From zero to startup in 6 months: my Antler experience
"You have 3 months to start your company from scratch. You have to find your co-founder, pick a problem, and validate your solution with customers. If all goes well, you'll get 3 more months to complete building your MVP and generate traction before you pitch to investors. Ready? Go!"
Alkaios Bournias Varotsis
January 23, 2020
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This is the reality we as founders must now accept. It all boils down to that. I caught myself thinking "how can I do that? Is it even possible?"
Of course, that was followed by two weeks of intense workshops and networking opportunities to get everyone up to speed. The conversations I had with both the Antler team and with my fellow cohort members — all of whom have great pedigrees, ranging from ex-management consultants to serial entrepreneurs, and from PhDs to technology wizards — were extremely educational.
For someone like me, who's new to the startup game, my time so far at Antler has been eye-opening. During the design sprints and the presentations, I felt the cogs in my head moving and the brain re-wiring.
I'm planning to create a series of blog articles in order to document my thoughts and experiences during Antler. I will take to writing about it primarily remind my future self what I was thinking during my entrepreneurial journey. I hope some of you will find the insights useful too, especially if you are joining now.
But I'm getting a bit off-topic…
So, how do you build a high-potential startup that can go-to-market in less than 6 months? Here's how I approach this problem and some of the things I learned during the first two weeks of the Antler program that I wish I knew before I started:
#1 Build something that you know
Leveraging your past experiences and your existing network is extremely important in a program as intense as Antler. In 3 months, there is no time to reinvent the wheel or get up to speed with an area that you haven't worked before.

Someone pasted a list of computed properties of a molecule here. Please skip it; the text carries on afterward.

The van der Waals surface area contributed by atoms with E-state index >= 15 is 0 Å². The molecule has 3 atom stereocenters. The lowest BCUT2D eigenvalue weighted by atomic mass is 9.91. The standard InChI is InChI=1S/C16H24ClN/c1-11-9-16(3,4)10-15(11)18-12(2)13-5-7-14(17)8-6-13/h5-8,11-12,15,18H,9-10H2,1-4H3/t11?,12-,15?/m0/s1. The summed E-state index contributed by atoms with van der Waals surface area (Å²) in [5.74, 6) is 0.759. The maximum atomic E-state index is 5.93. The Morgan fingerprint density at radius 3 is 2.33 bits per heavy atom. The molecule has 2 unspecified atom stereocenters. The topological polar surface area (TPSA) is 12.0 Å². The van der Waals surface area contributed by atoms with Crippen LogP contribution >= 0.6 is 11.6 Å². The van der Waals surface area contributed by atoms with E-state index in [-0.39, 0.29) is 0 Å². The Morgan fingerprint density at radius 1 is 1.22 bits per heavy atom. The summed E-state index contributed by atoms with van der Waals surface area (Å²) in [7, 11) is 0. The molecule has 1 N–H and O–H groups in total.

Of course, you can transfer your experience from one industry to another. Or you can leverage the expertise of your co-founders — you will need that for sure. VCs call this "product-founder fit". In other words, why are you the best team to solve this problem?
If you are preparing to join the next Antler cohort, expect to throw most of the business ideas you bring to the program into the bin. I know I did. And let's face it, you cannot build a rocket to take us to Mars in 6 months.
#2 Be clear about the problem
The first thing you'll hear when you enter an Antler program is "fall in love with the problem, not the solution". There are a million ways to solve a problem. The first thing that comes to your mind is usually the "obvious solution". Someone has definitely thought of it before. It's probably not the best way to solve the problem either, so dig deeper.
If you don't have a specific problem in mind, that's OK too. I didn't have a specific problem in mind when I joined either. Try to narrow down your interests into specific sectors and find people with the same interests and complementary skills.
For example, I know that I want to work on a B2B solution that includes both a digital and a physical layer—think of IoT or some other smart system. I want to leverage data and technology to solve a pressing issue. The industry is not very important to me, but I would like to involve digital manufacturing and 3D printing in a way, as this is the background that I come from.
That's it! You'd be surprised how many people will align with your vision if you frame it clearly like this. It definitely helps to limit your scope during a brainstorming session.
#3 Designing your dream team
One of the perks of being an entrepreneur is that you have the ability to design your own job for the next 3 to 5+ years. (If you are successful that is — and of course, you will be!) You can also choose your co-founders who will be the core of the culture of your business.
But how do you build a good team? Keep this in mind. There are about 70 other high achievers in the room with you. It's a room full of industry and technology leaders, someone has to be the facilitator. Maybe it should be you.
Here's a personal example again. I know that I am probably not the most skilled engineer, nor the most charming salesperson. So I will need my co-founders to fill in this gap. I could reach out to every person that I think would fit this profile and ignore the rest. Or I could try to coordinate some group activities that add value to the whole group, even if I know that the chances of matching with some of them are slim.
I preferred the second approach (at least in the early days), as I believe that adding value to people eventually pays off — and that karma is a b%&$#.
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